Create an iMovie in 10 minutes

If you've got a short home movie to make, and ten minutes to spare, iMovie is the answer. Here's what you can achieve in that short amount of time.

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Next Prev

There are two options open to you and we’ll explore them both (the latter will be quicker than the former). Start by launching iMovie and if you haven’t already done so, go to File > Import Media and bring in all the clips you need to work on (from your camera, camcorder, iPhone, videos on your hard drive, just drag all the ones you want).

Next, click on the ‘Create’ button (left of the toolbar at the top) and choose the first option: Movie. Select ‘No Theme’, name your project and you’ll be ready to begin.

Read: iMovie versus other low cost (or free) Mac video editors

Next »

Next Prev Step 01

There are two options open to you and we’ll explore them both (the latter will be quicker than the former). Start by launching iMovie and if you haven’t already done so, go to File > Import Media and bring in all the clips you need to work on (from your camera, camcorder, iPhone, videos on your hard drive, just drag all the ones you want).

Next, click on the ‘Create’ button (left of the toolbar at the top) and choose the first option: Movie. Select ‘No Theme’, name your project and you’ll be ready to begin.

Read: iMovie versus other low cost (or free) Mac video editors

 

Step 2 of 10:

If this is the first time you’ve opened iMovie, the interface might feel a little sparse and daunting, ignoring the sidebar on the left for now, you have a list of clips top left, a preview section top right and a large empty area at the bottom.

The latter is where you’ll be building your project. To do so, mouse over any clip in the upper left section.

As you move left and right, a preview of what is contained within it appears top right of the interface.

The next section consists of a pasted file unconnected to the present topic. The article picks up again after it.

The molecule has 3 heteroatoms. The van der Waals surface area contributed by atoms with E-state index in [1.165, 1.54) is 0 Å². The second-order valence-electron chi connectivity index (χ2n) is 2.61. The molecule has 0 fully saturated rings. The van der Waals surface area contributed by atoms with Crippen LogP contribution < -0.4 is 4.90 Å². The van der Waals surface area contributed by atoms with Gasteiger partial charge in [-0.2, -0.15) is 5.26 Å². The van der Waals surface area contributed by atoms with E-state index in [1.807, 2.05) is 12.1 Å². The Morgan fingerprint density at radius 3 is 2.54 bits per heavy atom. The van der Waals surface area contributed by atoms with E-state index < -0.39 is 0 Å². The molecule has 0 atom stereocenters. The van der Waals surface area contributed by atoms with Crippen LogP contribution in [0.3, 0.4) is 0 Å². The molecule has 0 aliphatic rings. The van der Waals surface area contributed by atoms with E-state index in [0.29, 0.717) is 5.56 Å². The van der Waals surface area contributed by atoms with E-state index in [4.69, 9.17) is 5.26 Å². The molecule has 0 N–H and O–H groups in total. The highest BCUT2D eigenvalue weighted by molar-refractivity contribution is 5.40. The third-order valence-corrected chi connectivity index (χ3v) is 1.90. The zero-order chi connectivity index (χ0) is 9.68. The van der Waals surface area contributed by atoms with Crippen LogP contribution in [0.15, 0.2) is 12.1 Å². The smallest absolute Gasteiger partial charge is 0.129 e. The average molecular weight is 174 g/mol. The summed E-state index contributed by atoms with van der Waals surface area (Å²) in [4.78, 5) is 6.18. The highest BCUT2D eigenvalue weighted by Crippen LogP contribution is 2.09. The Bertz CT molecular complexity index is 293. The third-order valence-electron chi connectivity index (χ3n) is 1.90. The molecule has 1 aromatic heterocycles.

Apple iMovie 10 versus Adobe Premiere Elements 12 comparative review

 

Step 3 of 10:

Click on a clip and a white vertical line appears on it bearing a large ‘+’. Clicking on the ‘+’ will add four seconds of that clip from the white line onwards to your project.

If you wish to be more precise, click and drag to select the exact section you wish to use. Once selected you can also resize it by dragging its edges. When done, click on ‘+’ to include it in your project.

You can also drag the selection to the project yourself - this enables you to add it anywhere in your film, not just at the end of your current build.

Apple iMovie for iPad, iPhone v2 review

 

Step 4 of 10:

Once in your project, those clips are still fully editable: move the cursor to a clip’s edge and the slanted arrow will turn into two arrows pointing in either direction. When that happens, you can extend or contract your clip at that point.

You can also reorder your clips by dragging them in new locations. To get rid of a clip, select it and hit the ‘Delete’ key on your keyboard.

All of this helps you build a project quickly and easily.

Apple iMovie for Mac version 10 review

 

Step 5 of 10:

Transitions can be fun ways to give a definite visual break in your movie.

To add one, click on Transitions in the Sidebar. Select the one you wish from a list of 24, and drag it in between two of your clips. Adding a title is almost as easy: select Titles from the sidebar, choose your favourite and drag it in. It will rest on top of your existing clips.